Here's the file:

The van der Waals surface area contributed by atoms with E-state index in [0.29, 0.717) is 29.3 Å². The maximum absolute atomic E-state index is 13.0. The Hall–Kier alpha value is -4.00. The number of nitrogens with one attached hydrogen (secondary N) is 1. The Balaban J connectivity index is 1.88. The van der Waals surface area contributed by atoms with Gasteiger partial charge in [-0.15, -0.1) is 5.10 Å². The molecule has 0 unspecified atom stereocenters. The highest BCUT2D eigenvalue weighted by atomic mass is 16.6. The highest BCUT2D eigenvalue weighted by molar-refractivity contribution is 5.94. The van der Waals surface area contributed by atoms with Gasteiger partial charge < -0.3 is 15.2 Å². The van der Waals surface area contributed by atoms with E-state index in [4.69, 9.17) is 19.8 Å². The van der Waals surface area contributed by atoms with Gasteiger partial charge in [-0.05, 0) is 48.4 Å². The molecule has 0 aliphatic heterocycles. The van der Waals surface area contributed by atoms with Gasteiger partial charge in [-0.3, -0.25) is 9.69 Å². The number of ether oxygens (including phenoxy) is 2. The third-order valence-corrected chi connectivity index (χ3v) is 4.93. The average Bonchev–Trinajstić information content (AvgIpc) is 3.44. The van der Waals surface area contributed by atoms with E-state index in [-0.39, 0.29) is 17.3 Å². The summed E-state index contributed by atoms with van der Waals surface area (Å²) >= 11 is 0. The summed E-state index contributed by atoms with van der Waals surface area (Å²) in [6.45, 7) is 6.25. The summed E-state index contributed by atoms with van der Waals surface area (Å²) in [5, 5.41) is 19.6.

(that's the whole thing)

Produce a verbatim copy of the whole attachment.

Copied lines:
The van der Waals surface area contributed by atoms with E-state index in [0.29, 0.717) is 29.3 Å². The maximum absolute atomic E-state index is 13.0. The Hall–Kier alpha value is -4.00. The number of nitrogens with one attached hydrogen (secondary N) is 1. The Balaban J connectivity index is 1.88. The van der Waals surface area contributed by atoms with Gasteiger partial charge in [-0.15, -0.1) is 5.10 Å². The molecule has 0 unspecified atom stereocenters. The highest BCUT2D eigenvalue weighted by atomic mass is 16.6. The highest BCUT2D eigenvalue weighted by molar-refractivity contribution is 5.94. The van der Waals surface area contributed by atoms with Gasteiger partial charge < -0.3 is 15.2 Å². The van der Waals surface area contributed by atoms with E-state index in [4.69, 9.17) is 19.8 Å². The van der Waals surface area contributed by atoms with Gasteiger partial charge in [-0.05, 0) is 48.4 Å². The molecule has 0 aliphatic heterocycles. The van der Waals surface area contributed by atoms with Gasteiger partial charge in [-0.3, -0.25) is 9.69 Å². The number of ether oxygens (including phenoxy) is 2. The third-order valence-corrected chi connectivity index (χ3v) is 4.93. The average Bonchev–Trinajstić information content (AvgIpc) is 3.44. The van der Waals surface area contributed by atoms with E-state index in [-0.39, 0.29) is 17.3 Å². The summed E-state index contributed by atoms with van der Waals surface area (Å²) >= 11 is 0. The summed E-state index contributed by atoms with van der Waals surface area (Å²) in [6.45, 7) is 6.25. The summed E-state index contributed by atoms with van der Waals surface area (Å²) in [5, 5.41) is 19.6.